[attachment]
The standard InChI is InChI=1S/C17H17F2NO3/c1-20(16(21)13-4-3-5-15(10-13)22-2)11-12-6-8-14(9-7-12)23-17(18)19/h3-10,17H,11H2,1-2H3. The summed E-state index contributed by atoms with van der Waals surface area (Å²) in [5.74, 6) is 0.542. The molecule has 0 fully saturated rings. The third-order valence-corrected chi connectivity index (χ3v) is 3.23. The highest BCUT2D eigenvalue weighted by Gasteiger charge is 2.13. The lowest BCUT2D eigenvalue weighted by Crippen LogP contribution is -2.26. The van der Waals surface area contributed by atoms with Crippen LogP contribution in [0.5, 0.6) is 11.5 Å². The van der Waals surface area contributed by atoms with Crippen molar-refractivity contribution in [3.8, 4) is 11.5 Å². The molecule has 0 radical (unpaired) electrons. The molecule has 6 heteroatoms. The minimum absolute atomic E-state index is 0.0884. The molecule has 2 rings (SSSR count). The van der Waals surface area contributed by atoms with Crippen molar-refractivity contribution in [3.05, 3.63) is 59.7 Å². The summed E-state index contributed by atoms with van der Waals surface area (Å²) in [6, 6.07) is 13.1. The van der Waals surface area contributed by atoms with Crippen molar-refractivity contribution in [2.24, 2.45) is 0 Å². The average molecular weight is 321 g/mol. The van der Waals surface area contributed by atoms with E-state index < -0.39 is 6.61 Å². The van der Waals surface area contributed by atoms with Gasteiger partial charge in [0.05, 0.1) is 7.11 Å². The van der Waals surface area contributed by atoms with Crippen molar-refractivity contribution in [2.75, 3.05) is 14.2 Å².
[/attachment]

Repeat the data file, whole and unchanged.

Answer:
The standard InChI is InChI=1S/C17H17F2NO3/c1-20(16(21)13-4-3-5-15(10-13)22-2)11-12-6-8-14(9-7-12)23-17(18)19/h3-10,17H,11H2,1-2H3. The summed E-state index contributed by atoms with van der Waals surface area (Å²) in [5.74, 6) is 0.542. The molecule has 0 fully saturated rings. The third-order valence-corrected chi connectivity index (χ3v) is 3.23. The highest BCUT2D eigenvalue weighted by Gasteiger charge is 2.13. The lowest BCUT2D eigenvalue weighted by Crippen LogP contribution is -2.26. The van der Waals surface area contributed by atoms with Crippen LogP contribution in [0.5, 0.6) is 11.5 Å². The van der Waals surface area contributed by atoms with Crippen molar-refractivity contribution in [3.8, 4) is 11.5 Å². The molecule has 0 radical (unpaired) electrons. The molecule has 6 heteroatoms. The minimum absolute atomic E-state index is 0.0884. The molecule has 2 rings (SSSR count). The van der Waals surface area contributed by atoms with Crippen molar-refractivity contribution in [3.05, 3.63) is 59.7 Å². The summed E-state index contributed by atoms with van der Waals surface area (Å²) in [6, 6.07) is 13.1. The van der Waals surface area contributed by atoms with Crippen molar-refractivity contribution in [2.24, 2.45) is 0 Å². The average molecular weight is 321 g/mol. The van der Waals surface area contributed by atoms with E-state index < -0.39 is 6.61 Å². The van der Waals surface area contributed by atoms with Gasteiger partial charge in [0.05, 0.1) is 7.11 Å². The van der Waals surface area contributed by atoms with Crippen molar-refractivity contribution in [2.75, 3.05) is 14.2 Å².